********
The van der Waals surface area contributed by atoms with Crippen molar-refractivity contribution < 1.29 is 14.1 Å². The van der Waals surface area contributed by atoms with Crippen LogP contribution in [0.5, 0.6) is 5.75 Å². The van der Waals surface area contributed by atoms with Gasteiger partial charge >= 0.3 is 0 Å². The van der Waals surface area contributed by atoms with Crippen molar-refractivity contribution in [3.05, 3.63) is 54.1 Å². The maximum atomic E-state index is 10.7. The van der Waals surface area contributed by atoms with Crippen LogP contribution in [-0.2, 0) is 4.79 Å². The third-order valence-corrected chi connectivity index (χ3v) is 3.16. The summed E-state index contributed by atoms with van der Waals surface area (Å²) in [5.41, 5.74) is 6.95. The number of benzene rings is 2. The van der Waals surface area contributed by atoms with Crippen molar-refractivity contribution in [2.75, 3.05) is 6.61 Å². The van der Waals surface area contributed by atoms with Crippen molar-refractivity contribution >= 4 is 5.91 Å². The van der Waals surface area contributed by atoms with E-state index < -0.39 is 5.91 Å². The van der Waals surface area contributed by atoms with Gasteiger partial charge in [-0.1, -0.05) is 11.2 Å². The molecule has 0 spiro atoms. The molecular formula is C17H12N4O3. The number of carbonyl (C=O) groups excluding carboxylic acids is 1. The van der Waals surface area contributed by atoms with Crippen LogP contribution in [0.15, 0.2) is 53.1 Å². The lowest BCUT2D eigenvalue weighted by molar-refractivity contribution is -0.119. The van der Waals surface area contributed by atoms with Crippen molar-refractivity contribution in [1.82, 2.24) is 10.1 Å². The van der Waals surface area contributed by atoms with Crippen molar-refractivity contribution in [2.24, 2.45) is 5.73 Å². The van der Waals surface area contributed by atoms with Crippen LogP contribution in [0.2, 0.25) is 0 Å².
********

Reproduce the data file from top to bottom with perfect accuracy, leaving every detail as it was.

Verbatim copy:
The van der Waals surface area contributed by atoms with Crippen molar-refractivity contribution < 1.29 is 14.1 Å². The van der Waals surface area contributed by atoms with Crippen LogP contribution in [0.5, 0.6) is 5.75 Å². The van der Waals surface area contributed by atoms with Gasteiger partial charge >= 0.3 is 0 Å². The van der Waals surface area contributed by atoms with Crippen molar-refractivity contribution in [3.05, 3.63) is 54.1 Å². The maximum atomic E-state index is 10.7. The van der Waals surface area contributed by atoms with Crippen LogP contribution in [-0.2, 0) is 4.79 Å². The third-order valence-corrected chi connectivity index (χ3v) is 3.16. The summed E-state index contributed by atoms with van der Waals surface area (Å²) in [5.41, 5.74) is 6.95. The number of benzene rings is 2. The van der Waals surface area contributed by atoms with Crippen molar-refractivity contribution in [2.75, 3.05) is 6.61 Å². The van der Waals surface area contributed by atoms with Crippen molar-refractivity contribution >= 4 is 5.91 Å². The van der Waals surface area contributed by atoms with E-state index < -0.39 is 5.91 Å². The van der Waals surface area contributed by atoms with Gasteiger partial charge in [-0.1, -0.05) is 11.2 Å². The molecule has 0 spiro atoms. The molecular formula is C17H12N4O3. The number of carbonyl (C=O) groups excluding carboxylic acids is 1. The van der Waals surface area contributed by atoms with Crippen LogP contribution in [0.15, 0.2) is 53.1 Å². The lowest BCUT2D eigenvalue weighted by molar-refractivity contribution is -0.119. The van der Waals surface area contributed by atoms with Crippen molar-refractivity contribution in [1.82, 2.24) is 10.1 Å². The van der Waals surface area contributed by atoms with Crippen molar-refractivity contribution in [2.24, 2.45) is 5.73 Å². The van der Waals surface area contributed by atoms with Crippen LogP contribution in [0.2, 0.25) is 0 Å².